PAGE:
Waddill also reminded the commissioners on March 20 that Phase 2 will be created in a flood zone. The plans call for a “food village,” with food trucks, for example, which easily could be moved if a storm were approaching. “There’s not any permanent brick-and-mortar restaurants” in those plans, Waddill said.
Construction of about 1,000 feet of a new seawall, to replace a crumbling section of seawall, also is an element of the Phase 2 work, he added.
Diving into the details
During the board members’ questioning of the Conservancy representatives, Commissioner Arroyo asked Waddill about the size of the restaurants that would be included in Phase 3.
“Our original master plan included a business plan that reflected earned income” to maintain the park, Waddill pointed out. Food and beverage revenue that would stem from private establishments has been estimated in a range from $650,000 to $1.1 million, to minimize the amount of taxpayers’ money needed to support The Bay Park’s operations, Waddill added.
“We’re thinking probably two to four restaurants in the 4,000- to 5,000-square-foot range … to generate that sort of revenue,” Waddill said.
Commissioner Debbie Trice noted that the Bijou Café and Patrick’s restaurants in downtown Sarasota contain approximately 5,000 square feet each.
Yet, with administrative approval, Arroyo continued, the City Commission would have no say about the restaurants or other potential businesses that would be using city-owned buildings in the Canal District.
“Pretend we approve this,” Arroyo told Waddill, and the Conservancy signs a lease to allow Silicon Valley Bank to occupy one of the buildings. “People are furious,” Arroyo continued his narrative. “Are you going to be responsible, or are we going to be responsible for that?”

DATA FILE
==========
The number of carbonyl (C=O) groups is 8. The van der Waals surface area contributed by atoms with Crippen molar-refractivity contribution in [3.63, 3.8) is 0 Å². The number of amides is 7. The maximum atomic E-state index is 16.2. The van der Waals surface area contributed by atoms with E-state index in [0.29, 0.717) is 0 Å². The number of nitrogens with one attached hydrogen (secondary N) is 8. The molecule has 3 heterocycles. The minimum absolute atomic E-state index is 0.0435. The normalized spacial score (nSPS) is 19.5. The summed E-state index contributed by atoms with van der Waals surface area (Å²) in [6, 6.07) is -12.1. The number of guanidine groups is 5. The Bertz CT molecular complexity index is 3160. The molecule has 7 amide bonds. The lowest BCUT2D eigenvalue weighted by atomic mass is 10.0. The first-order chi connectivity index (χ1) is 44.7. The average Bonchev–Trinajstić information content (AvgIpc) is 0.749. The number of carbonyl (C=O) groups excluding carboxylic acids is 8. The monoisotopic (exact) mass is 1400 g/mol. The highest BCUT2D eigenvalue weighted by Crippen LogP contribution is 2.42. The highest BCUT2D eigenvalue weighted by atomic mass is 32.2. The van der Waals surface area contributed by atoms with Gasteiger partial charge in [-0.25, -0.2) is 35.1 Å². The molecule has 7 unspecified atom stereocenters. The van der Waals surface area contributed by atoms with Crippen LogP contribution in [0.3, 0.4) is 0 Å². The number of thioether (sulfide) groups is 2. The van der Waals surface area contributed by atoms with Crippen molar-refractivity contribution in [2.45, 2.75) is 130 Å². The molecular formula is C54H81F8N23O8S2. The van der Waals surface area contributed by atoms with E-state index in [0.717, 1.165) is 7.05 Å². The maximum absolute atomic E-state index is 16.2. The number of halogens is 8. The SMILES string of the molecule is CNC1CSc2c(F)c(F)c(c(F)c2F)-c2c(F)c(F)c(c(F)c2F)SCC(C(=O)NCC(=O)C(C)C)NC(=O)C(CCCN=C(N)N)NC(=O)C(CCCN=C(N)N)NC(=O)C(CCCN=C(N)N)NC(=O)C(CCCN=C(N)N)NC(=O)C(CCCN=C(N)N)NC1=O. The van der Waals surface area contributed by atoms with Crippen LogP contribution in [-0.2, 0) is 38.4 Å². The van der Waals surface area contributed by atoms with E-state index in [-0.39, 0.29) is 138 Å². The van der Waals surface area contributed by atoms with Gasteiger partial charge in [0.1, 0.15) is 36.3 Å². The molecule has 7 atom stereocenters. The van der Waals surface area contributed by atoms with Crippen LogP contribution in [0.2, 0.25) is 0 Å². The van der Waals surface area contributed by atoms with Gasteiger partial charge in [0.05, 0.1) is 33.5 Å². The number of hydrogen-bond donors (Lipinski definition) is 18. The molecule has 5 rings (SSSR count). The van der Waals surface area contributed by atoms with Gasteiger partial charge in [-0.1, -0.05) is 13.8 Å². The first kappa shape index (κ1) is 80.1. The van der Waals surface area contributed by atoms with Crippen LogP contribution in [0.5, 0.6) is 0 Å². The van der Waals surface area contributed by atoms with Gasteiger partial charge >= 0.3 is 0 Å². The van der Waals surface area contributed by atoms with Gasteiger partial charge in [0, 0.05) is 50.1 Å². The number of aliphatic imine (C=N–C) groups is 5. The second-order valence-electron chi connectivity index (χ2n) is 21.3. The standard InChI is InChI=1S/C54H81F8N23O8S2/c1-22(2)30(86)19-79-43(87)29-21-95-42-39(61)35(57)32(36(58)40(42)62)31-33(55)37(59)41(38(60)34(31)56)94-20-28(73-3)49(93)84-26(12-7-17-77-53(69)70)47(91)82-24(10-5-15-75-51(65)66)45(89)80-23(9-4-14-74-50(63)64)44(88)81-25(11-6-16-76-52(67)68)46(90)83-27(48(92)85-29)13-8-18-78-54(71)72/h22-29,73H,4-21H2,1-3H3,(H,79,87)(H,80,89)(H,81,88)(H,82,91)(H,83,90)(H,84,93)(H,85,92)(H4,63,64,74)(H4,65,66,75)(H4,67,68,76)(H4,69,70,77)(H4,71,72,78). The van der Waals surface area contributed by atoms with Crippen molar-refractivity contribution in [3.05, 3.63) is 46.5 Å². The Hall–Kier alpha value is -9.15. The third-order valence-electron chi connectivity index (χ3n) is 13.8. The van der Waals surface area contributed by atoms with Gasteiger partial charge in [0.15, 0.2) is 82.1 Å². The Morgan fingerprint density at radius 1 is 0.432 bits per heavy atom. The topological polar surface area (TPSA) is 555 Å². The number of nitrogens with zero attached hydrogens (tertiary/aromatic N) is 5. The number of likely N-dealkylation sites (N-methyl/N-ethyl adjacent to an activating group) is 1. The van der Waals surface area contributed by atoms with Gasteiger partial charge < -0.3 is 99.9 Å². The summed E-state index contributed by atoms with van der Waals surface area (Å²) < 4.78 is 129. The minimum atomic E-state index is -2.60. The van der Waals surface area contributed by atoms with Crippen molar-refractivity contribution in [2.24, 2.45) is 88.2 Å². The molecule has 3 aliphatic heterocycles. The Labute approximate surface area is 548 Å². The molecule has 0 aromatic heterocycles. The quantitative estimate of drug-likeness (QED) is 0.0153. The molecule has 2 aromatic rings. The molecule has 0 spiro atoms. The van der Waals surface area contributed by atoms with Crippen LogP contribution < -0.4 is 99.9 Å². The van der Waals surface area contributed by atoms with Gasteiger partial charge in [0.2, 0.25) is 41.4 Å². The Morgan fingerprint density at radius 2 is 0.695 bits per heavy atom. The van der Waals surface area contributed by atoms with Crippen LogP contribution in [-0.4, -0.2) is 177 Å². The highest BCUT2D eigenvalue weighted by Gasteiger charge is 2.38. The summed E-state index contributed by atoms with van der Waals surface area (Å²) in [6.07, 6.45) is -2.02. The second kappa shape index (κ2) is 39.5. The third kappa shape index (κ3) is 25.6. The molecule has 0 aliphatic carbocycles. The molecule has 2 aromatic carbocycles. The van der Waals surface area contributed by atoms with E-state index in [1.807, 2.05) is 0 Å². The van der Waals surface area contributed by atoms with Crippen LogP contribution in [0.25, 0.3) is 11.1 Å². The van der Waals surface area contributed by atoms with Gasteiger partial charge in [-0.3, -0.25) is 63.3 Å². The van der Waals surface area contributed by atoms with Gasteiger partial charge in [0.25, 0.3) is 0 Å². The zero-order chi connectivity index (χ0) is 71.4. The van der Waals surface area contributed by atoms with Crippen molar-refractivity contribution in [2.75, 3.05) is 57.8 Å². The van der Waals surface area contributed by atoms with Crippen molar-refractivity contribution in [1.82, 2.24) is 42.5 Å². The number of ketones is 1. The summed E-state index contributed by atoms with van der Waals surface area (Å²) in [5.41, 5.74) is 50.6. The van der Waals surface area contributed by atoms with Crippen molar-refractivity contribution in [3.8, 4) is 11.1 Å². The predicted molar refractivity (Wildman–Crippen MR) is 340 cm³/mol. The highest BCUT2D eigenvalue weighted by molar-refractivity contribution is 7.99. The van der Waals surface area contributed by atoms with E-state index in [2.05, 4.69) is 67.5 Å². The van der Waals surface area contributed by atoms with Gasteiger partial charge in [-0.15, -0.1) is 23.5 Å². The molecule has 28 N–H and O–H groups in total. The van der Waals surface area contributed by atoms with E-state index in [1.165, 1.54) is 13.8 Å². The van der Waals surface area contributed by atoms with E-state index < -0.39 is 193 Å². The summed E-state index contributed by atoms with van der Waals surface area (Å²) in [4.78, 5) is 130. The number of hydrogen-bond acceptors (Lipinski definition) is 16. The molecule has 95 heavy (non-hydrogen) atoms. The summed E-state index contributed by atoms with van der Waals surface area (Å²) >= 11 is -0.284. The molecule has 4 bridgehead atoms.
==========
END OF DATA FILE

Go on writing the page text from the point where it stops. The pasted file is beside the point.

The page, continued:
Waddill replied that the Conservancy would have to follow the city’s government procurement process and issue a Request for Proposals for any concessionaires for the park.
Arroyo also asked Waddill whether the Centennial Park Boat Ramp facility could be expanded.
“We can absolutely expand that ramp,” Waddill replied. Preliminary analysis suggests that two more boat ramps could be constructed, bringing the total to eight, he said. “But any of that is a change to the master plan that would have to come back to the commission to evaluate.”
Then Waddill again focused on the administrative approval process, explaining that it could save the Conservancy six months in building out Phase 3, which would mean a monetary savings of an estimated $8 million to $10 million, which could be used for other purposes.
Arroyo acknowledged the idea of “more park, sooner, at a lower cost.”
Waddill further explained that, over the past five years, the Conservancy staff has realized that the original vision for Phase 3 will have to be modified because of the difficulties in winning he necessary permits for the original design. The master plan “needs much more study and revisions,” he added, which will necessitate the Conservancy’s coming back to the commission for its approval.
Attorney Merrill noted that the commissioners could designate the size of each building in Phase 3 before approving those changes.